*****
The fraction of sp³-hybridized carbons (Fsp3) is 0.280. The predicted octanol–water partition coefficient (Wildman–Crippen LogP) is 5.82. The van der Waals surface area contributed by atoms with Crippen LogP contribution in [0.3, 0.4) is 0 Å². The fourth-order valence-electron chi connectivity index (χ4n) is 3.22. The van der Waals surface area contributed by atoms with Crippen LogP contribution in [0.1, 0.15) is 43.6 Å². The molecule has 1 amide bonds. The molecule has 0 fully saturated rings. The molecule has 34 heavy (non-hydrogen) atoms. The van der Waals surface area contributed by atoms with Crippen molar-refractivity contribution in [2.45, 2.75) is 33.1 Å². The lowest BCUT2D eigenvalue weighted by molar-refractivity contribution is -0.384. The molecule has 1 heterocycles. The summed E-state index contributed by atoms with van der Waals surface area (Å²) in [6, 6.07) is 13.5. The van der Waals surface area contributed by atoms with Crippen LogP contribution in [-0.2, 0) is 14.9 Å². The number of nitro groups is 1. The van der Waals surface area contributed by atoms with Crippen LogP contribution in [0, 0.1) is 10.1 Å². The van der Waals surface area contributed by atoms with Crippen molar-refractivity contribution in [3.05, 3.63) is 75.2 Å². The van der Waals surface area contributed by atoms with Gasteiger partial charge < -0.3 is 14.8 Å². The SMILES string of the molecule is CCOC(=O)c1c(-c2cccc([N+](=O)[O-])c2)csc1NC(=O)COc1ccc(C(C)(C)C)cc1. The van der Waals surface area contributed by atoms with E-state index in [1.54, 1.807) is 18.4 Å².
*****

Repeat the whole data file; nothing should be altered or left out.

The fraction of sp³-hybridized carbons (Fsp3) is 0.280. The predicted octanol–water partition coefficient (Wildman–Crippen LogP) is 5.82. The van der Waals surface area contributed by atoms with Crippen LogP contribution in [0.3, 0.4) is 0 Å². The fourth-order valence-electron chi connectivity index (χ4n) is 3.22. The van der Waals surface area contributed by atoms with Crippen LogP contribution in [0.1, 0.15) is 43.6 Å². The molecule has 1 amide bonds. The molecule has 0 fully saturated rings. The molecule has 34 heavy (non-hydrogen) atoms. The van der Waals surface area contributed by atoms with Crippen molar-refractivity contribution in [2.45, 2.75) is 33.1 Å². The lowest BCUT2D eigenvalue weighted by molar-refractivity contribution is -0.384. The molecule has 1 heterocycles. The summed E-state index contributed by atoms with van der Waals surface area (Å²) in [6, 6.07) is 13.5. The van der Waals surface area contributed by atoms with Crippen LogP contribution in [-0.2, 0) is 14.9 Å². The number of nitro groups is 1. The van der Waals surface area contributed by atoms with Crippen LogP contribution in [0, 0.1) is 10.1 Å². The van der Waals surface area contributed by atoms with Crippen molar-refractivity contribution in [3.05, 3.63) is 75.2 Å². The van der Waals surface area contributed by atoms with Gasteiger partial charge < -0.3 is 14.8 Å². The SMILES string of the molecule is CCOC(=O)c1c(-c2cccc([N+](=O)[O-])c2)csc1NC(=O)COc1ccc(C(C)(C)C)cc1. The van der Waals surface area contributed by atoms with E-state index in [1.54, 1.807) is 18.4 Å².